In N.Y., pill addiction epidemic shows no signs of slowing

New York has suffered brutally at the hands of the prescription drug addiction epidemic, and experts say things have only gotten worse since last year’s quadruple homicide at a Medford, N.Y. pharmacy. According to this article, there were 92 instances in Nassau in 2011 in which prescription opioids were linked to overdose deaths – a tally higher than either of the previous two years and more than triple the 2004 figure. Forty-five of those deaths happened after the Medford killings, the article says.

Meanwhile, Suffolk had 177 such cases in 2011, the most ever recorded by the county medical examiner’s office; 80 of those deaths occurred after the murders, the article says.

Prescriptions for oxycodone in New York rose by 82 percent from 2007 to 2010, according to a recent report issued by the state’s attorney general. Almost 22.5 million prescriptions for all types of narcotic painkillers were written in the state in 2010, with an especially high quantity of prescriptions being written on Staten Island and in large areas of Suffolk County, the report says.

Posted in Crime, Trends | Tagged , , , , , , , , , , , , , , , , , | Leave a comment

Prescription drug bust in N.Y. nets 100 arrests

Nearly 100 individuals have been arrested in a law enforcement sweep targeting traffickers and health care practitioners accused of illegal prescription drug use in all five of New York’s counties. Prosecutors filed drug trafficking and other federal and state criminal charges against 98 defendants, including two doctors and a nurse practitioner, and have barred a Brooklyn pharmacist from dispensing prescription drugs.

New York has been cracking down on painkiller abuse. In May, the state passed a “Good Samaritan” law aimed at reducing overdose deaths by protecting people who call for medical help for overdose victims from being prosecuted for personal possession of drugs, paraphernalia or underage drinking. The state is now the largest in the nation to adopt such a measure. Washington state, Connecticut and New Mexico have all passed similar laws, and California, Illinois and Nebraska are currently considering them.

Overdose is now the leading cause of accidental death in New York, where almost 22.5 million prescriptions for all types of narcotic painkillers were written in in 2010, according to a recent report issued by the state’s attorney general.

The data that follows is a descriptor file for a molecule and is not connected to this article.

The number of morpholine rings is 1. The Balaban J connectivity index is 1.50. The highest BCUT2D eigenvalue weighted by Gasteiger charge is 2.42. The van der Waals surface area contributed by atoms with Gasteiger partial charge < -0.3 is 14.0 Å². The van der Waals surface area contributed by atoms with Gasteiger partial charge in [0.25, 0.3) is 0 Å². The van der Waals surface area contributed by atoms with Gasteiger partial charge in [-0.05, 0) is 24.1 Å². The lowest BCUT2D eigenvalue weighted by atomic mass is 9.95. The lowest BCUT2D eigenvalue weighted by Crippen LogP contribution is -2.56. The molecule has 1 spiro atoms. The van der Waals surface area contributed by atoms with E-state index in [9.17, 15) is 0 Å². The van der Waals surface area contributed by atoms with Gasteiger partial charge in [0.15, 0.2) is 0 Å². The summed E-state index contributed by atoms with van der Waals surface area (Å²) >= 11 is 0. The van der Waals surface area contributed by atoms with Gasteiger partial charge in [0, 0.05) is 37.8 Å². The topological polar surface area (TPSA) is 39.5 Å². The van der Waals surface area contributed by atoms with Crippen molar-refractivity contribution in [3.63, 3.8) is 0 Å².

Even though opiate overdoses are on the rise, many people don’t call 911 out of fear of arrest and prosecution, and instead rely on ineffective methods of reviving victims.

Posted in Crime | Tagged , , , , , , , , , , , , , , , , , | Leave a comment

Lawyer David Michael Cantor on prescription drug addiction

In this guest post, Arizona lawyer David Michael Cantor weighs in on prescription drug addiction in his state and throughout the nation.


All over the country, prescription drug abuse is running rampant. Whether the drug of choice is OxyContin, Vicodin, Percocet, or any other painkiller or prescription medication, the fact is that people are abusing these drugs at an alarming rate. In a recent survey, over 7 million Americans reported using prescription drugs for non-medical purposes in the past 30 days. In 2006 and 2007, the Department of Health in Arizona reported a 41% increase in drug-related deaths among children and teenagers. The problem is becoming an epidemic and with more and more baby boomers getting older and having health issues, there are more pills available.

Prescription pain medication is one of the most widely abused drugs throughout the nation and in Arizona. In 2008, 10.5% of high school seniors in Arizona admitted to using a prescription pain reliever in the last 30 days. According to the DEA, 56% of teens believe prescription drugs are easier to get than illicit drugs such as cocaine and marijuana. According to the National Institute on Drug Abuse, the most commonly abused prescription drugs are OxyContin, Codeine, Percodan, Percocet, and Vicodin.

Posted in Crime, Guest Posts, Litigation | Tagged , , , , , , , , , | 1 Comment